High-resolution, real-time data on gender in the media creates new opportunities to take practical action beyond wringing hands and pointing fingers. Here are some ideas:
- News organizations can be empowered with gender insights at the rate of decisionmaking rather than just facing an occasional, depressing report.
- Integrating audience metrics with content demographics might highlight opportunities to find new markets.
- Advertisers and advocacy groups could pressure apathetic newsrooms to acknowledge the business disadvantages of paying limited attention to women.
In case media justice doesn’t lead to a pot of gold, what are the alternatives? In this area, The Op Ed Project is my muse. As Erika Fry explains in the Columbia Journalism Review, The Op Ed Project sets aside finger-pointing and uses data to direct constructive interventions. In the U.S., not enough women are submitting op-eds. The Op Ed project finds and mentors awesome women in the topics where women are least represented. They offer support across the entire process of using a public voice in society, from opinion to opportunities and achievement.
With high resolution gender data, it’s possible to:
- Track the effectiveness of journalist mentorship programs like the Op Ed Project.
- Match new writers with experienced journalists based on publication history. (Here, I’m drawing inspiration from NYTWrites by Irene Ros.)
Here’s an idea for men: Bill Thompson at the BBC has a lovely personal rule for conference panels. If you ask him to speak at an event with few women, he will decline until you find more. He will also helpfully suggest women who are awesome speakers. We could do the same for journalism. Imagine that a site like Journalisted shared gender data on the subject and sources of articles. When someone asks me for a quote, I could check the last time the journalist quoted a woman (see my related work on source diversity in the Arab Spring).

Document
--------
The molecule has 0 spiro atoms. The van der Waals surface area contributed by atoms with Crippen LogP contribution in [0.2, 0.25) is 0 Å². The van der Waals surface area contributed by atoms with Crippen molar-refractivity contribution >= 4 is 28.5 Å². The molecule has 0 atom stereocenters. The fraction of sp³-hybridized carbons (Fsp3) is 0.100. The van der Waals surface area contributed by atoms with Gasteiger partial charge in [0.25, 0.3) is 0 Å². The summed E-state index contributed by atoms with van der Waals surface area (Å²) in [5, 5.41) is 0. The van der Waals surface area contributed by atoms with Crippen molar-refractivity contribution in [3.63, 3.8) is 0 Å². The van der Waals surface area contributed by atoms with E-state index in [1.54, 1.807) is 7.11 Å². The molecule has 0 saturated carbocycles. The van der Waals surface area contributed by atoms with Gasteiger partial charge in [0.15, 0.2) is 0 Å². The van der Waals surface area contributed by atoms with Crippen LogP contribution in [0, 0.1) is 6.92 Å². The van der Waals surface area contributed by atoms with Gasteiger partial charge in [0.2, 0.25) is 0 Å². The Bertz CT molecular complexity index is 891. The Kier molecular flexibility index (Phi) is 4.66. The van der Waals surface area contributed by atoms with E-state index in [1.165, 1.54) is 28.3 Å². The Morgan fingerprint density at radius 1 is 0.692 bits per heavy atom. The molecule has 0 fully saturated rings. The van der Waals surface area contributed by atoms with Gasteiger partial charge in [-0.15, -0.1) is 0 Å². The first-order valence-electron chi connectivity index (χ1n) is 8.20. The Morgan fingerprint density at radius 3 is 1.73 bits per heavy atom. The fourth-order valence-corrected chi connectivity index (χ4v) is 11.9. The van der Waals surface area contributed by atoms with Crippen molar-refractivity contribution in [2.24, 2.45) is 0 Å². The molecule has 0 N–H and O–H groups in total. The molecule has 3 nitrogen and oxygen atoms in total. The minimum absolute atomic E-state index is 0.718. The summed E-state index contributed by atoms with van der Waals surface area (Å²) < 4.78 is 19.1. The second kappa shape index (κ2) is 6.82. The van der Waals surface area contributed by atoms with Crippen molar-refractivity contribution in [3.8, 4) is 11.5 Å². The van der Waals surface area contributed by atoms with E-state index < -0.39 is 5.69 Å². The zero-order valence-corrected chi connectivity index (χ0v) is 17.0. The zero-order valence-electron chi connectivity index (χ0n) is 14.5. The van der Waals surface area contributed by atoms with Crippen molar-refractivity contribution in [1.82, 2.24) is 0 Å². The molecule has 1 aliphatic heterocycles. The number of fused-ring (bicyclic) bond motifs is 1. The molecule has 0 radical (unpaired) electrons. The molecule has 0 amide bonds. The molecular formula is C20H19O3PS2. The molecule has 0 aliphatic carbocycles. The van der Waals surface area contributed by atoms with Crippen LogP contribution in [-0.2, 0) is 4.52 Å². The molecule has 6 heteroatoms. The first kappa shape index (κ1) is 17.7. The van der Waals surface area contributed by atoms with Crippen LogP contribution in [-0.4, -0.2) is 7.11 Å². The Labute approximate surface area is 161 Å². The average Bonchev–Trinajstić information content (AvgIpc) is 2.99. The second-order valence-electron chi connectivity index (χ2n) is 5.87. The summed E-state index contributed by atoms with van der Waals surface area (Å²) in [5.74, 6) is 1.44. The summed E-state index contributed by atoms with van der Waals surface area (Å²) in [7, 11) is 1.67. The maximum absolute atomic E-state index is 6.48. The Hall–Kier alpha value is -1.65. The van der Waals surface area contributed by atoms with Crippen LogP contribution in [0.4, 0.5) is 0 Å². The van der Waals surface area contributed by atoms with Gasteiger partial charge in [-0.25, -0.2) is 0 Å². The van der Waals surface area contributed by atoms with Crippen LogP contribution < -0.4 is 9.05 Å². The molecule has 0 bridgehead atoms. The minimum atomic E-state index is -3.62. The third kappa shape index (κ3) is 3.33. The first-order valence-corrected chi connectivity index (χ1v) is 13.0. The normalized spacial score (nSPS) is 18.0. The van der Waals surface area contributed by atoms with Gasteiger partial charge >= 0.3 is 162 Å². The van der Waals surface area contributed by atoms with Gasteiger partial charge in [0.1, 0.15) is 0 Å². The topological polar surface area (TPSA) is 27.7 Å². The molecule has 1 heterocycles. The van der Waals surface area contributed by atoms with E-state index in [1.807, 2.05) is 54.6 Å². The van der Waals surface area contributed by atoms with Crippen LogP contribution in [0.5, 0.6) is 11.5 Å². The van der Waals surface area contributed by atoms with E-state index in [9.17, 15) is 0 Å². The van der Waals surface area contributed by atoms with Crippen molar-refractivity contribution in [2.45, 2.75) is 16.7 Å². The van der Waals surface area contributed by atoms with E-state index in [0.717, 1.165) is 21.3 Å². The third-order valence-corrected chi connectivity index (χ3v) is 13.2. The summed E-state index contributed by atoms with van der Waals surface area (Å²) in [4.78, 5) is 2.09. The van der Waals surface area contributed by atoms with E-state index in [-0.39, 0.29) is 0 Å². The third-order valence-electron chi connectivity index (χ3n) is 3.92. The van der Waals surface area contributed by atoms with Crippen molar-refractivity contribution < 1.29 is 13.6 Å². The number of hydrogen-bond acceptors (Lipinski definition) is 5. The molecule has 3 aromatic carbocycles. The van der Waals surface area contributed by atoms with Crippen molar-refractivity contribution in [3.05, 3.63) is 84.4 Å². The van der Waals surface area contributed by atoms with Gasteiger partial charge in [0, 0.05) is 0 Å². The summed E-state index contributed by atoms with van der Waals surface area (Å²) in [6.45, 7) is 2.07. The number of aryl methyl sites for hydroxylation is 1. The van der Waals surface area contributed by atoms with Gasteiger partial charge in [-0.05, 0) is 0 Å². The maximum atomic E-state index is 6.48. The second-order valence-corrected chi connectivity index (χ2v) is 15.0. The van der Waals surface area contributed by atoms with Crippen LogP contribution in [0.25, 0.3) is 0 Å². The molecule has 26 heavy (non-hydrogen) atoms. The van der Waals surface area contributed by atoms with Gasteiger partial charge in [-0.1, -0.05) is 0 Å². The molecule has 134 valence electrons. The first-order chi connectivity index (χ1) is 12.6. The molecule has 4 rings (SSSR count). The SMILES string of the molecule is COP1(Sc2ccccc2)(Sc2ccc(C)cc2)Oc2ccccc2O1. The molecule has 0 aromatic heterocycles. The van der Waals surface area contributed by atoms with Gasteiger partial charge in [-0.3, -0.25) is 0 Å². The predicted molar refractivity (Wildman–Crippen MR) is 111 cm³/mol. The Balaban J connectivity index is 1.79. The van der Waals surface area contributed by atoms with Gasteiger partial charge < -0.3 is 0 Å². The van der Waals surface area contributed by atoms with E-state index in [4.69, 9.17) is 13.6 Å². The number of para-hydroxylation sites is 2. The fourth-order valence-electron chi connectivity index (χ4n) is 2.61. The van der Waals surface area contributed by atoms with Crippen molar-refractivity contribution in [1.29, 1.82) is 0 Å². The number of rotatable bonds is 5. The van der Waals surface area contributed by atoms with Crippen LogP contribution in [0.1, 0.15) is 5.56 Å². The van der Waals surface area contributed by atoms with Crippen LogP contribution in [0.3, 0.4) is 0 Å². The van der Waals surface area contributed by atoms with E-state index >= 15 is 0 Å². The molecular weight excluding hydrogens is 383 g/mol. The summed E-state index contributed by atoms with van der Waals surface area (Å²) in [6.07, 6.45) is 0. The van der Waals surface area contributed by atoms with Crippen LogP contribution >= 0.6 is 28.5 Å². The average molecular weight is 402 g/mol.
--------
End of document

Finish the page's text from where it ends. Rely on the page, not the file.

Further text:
Numbers have limited power to convince. My research assistant, Sophie Diehl, has been been developing emotive data art which conveys the human side of gender inequality in the media. While democratic ideals and the business case for gender equity are important, Sophie and I are trying to fill an important gap by using data to foster empathy.
How You Can Help
This initiative is my Master’s thesis, the major capstone project for my time at the MIT Media Lab. I’m actively looking for partners on this journey: newsrooms, advocacy organisations, digital artists, communications researchers, and data scientists. For updates, sign up for the project mailing list. If you want to partner with me, email me at firstname.lastname@example.org.
J. Nathan Matias develops technologies for media analytics, community information, and creative learning at the MIT Center for Civic Media, where he is a Research Assistant. Before MIT, Nathan worked in UK startups, developing technologies used by millions of people worldwide. He also helped start the Ministry of Stories, a creative writing center in East London. Nathan was a Davies-Jackson Scholar at the University of Cambridge from 2006-2008.
A longer version of this piece originally appeared on the MIT Center for Civic Media blog.